But thanks to the internet a flywheel effect came into effect. There was a wide user base, and there was a great advancement in refining technology such as e-mail, icu, Skype, e-shopping, e-banking, digital publishing and translation. Now internet has already intervened in the technology and economics, but there  is still some teething to be done. Internet will dig deeper into everyday life, social customs and influencing lifestyle. Life as well as  the Museum for Communication needs internet.

Internet abstinence
The second speaker was Bram van Montfoort. This youngster has lived without internet for a year and has written a book about internet abstinence. He told about the trials and tribulations he has experienced in that year : no Internet and no Facebook. He noticed that he was struggling to enroll into college for a bachelor degree journalism. His responses to requests by letter were not immediate as with e-mail. And after a year in the monastery of analogue media thousands of emails awaited him. His experiences he shares via an analogue medium, the book Een jaar offline (A year offline).

It became clear that the pace of his life changed and that hand written letters became an art form again. I recognize the custom of writing letters. During my time in boarding school, but also during my studies, I wrote many a letter to my parents and friends, in which I told him what I had been through and what future ideals I was striving after. Those subject you will not see addressed in emails and FB postings.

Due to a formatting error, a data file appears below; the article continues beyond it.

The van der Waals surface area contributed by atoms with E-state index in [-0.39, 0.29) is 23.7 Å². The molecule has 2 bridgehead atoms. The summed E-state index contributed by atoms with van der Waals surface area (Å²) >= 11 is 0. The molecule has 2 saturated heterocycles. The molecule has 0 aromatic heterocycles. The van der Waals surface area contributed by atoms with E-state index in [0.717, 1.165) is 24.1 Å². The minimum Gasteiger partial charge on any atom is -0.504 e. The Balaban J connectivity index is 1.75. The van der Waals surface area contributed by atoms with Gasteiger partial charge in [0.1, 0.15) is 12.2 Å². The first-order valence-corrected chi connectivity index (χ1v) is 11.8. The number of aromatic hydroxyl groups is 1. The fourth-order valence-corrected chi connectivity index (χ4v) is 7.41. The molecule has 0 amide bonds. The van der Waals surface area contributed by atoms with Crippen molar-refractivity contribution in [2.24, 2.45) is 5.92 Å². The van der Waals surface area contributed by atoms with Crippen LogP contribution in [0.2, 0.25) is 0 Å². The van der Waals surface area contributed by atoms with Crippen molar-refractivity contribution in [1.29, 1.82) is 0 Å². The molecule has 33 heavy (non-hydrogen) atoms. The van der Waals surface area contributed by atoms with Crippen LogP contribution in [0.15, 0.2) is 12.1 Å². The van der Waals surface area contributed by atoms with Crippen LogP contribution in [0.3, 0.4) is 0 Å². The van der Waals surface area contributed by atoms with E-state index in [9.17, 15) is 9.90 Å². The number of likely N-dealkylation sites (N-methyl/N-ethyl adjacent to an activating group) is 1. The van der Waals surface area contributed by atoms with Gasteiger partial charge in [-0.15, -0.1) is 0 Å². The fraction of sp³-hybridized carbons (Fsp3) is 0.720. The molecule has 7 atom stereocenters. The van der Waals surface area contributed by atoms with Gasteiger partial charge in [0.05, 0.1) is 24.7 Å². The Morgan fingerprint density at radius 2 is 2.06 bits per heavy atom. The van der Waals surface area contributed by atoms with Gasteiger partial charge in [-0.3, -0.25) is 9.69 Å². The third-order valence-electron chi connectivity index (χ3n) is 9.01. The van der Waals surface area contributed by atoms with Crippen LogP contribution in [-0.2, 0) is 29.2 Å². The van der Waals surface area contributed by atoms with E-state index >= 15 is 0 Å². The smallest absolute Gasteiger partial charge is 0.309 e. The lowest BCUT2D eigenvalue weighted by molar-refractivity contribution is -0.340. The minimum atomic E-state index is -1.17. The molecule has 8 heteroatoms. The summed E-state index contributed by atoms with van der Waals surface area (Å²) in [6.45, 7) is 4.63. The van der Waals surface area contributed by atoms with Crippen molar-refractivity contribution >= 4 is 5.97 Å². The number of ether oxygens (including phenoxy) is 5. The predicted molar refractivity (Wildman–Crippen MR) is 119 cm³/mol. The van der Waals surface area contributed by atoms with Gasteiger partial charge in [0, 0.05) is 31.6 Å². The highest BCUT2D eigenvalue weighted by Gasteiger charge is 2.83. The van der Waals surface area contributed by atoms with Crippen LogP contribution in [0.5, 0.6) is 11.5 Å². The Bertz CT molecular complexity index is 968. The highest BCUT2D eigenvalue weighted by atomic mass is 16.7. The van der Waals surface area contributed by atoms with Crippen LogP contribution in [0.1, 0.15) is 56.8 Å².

The project Bram van Montfoort lasted for a year. There have been similar projects of internet abstinence previously, but they usually were shorter and of course in a different era and context. Jeroen van Loon, the third speaker, has spent two months without internet during his studies. He got RSI from internet and decided to ignore internet. In 2011, a college in Utrecht started a research project on internet abstinence for a week with sixteen people. They reported by video about their experiences and their " withdrawal symptoms". And in 1996, a number of Internet fanatics in Rotterdam had themselves locked up for a period of time. Public reports on the internet abstinence were published. Of course there are big differences between Internet users in 1996 and 2012. In 2012, Internet penetrated much more in the daily lives of people.

Muscom needs internet
Life on the needs internet project by Jeroen van Loon I wrote as once a posting, a project awarded in the European Youth Award (EYA). Meanwhile, the internet artist has collected more than 300 handwritten letters. This website of this collection now has a new design and is more accessible. Now users can look for letters by categories such as gender, age and region as well as categories such as leisure, online/offline and pre-internet. The letters tell the stories about their first experiences with internet by people worldwide. They cheer the ease of making social contacts, but also question big brother, while children indicate that they may sit behind the computer for a limited time. The Museum for Communication in The Hague has now made ​​a selection from this letter collection and putt eight letters on permanent display under the title Muscom needs internet. For the museum, this is a worthy entry into the world of Internet.

No comments: